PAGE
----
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1. To break a single command in to multiple lines: use the ` , but in the lines except the first one, you press enter to start a new line, press “shift+enter” to commit the command.

2. Install a feature:

First, use

PS C:\> Get-windowsFeature

You will get a list of the features, find the name of the feature on the right hand side( we take AD-Domain-Services for example)

To install it:

PS C:\> Get-WindowsFeature AD-Doamin-Services

 

PS C:\> Get-WindowsFeature AD-Domain-Services | Install-WindowsFeature
Rename-Computer
Renames a computer.
Parameter Set: Default
Rename-Computer [-NewName] <String> [-ComputerName <String> ] [-DomainCredential <PSCredential> ] [-Force] [-LocalCredential <PSCredential> ] [-PassThru] [-Protocol <String> {DCOM | WSMan} ] [-Restart] [-WsmanAuthentication <String> {Default | Basic | Negotiate | CredSSP | Digest | Kerberos} ] [-Confirm] [-WhatIf] [ <CommonParameters>]
Detailed Description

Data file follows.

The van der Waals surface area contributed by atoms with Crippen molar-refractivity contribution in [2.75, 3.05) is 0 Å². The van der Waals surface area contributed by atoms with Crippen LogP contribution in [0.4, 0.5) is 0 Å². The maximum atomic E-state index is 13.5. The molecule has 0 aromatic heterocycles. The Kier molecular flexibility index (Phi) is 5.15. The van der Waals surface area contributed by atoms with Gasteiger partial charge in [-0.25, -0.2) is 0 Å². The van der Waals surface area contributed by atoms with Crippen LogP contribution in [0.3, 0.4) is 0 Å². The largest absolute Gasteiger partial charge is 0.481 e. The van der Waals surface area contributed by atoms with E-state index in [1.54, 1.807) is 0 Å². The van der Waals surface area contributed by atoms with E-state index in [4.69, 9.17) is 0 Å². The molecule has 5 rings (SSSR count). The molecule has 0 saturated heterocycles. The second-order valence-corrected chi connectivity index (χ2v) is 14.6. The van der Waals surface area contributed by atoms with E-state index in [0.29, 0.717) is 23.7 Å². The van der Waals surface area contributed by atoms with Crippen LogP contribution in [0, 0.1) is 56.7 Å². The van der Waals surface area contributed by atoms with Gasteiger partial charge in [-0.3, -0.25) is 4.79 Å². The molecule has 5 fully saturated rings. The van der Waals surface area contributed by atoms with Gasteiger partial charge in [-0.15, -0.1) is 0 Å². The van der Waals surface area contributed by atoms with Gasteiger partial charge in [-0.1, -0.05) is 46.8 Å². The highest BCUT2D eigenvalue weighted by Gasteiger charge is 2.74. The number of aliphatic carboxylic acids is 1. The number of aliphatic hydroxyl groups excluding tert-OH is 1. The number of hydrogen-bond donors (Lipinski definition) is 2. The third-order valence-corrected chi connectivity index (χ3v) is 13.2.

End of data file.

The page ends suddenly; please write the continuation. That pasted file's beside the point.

The Rename-Computer cmdlet renames the local computer or a remote computer. It renames one computer in each command.

This cmdlet was introduced in Windows PowerShell 3.0.

Parameters
  • -ComputerName<String>

Specifies the new name for the remote computer. The default is the local computer.

Type the NetBIOS name, an IP address, or a fully qualified domain name of a remote computer. To specify the local computer, type the computer name, a dot (.), or localhost.

This parameter does not rely on Windows PowerShell remoting. You can use the ComputerName parameter of Rename-Computer even if your computer is not configured to run remote commands.

  • -DomainCredential<PSCredential>

Specifies a user account that has permission to connect to the domain. Explicit credentials are required to rename a computer that is joined to a domain.

Type a user name, such as User01 or Domain01\User01, or enter a PSCredential object, such as one generated by the Get-Credential cmdlet. If you type a user name, this cmdlet prompts you for a password.

To specify a user account that has permission to connect to the computer that is specified by the ComputerName parameter, use the LocalCredential parameter.

  • Force

Forces the command to run without asking for user confirmation.

  • LocalCredential<PSCredential>

Specifies a user account that has permission to connect to the computer specified by the ComputerName parameter. The default is the current user.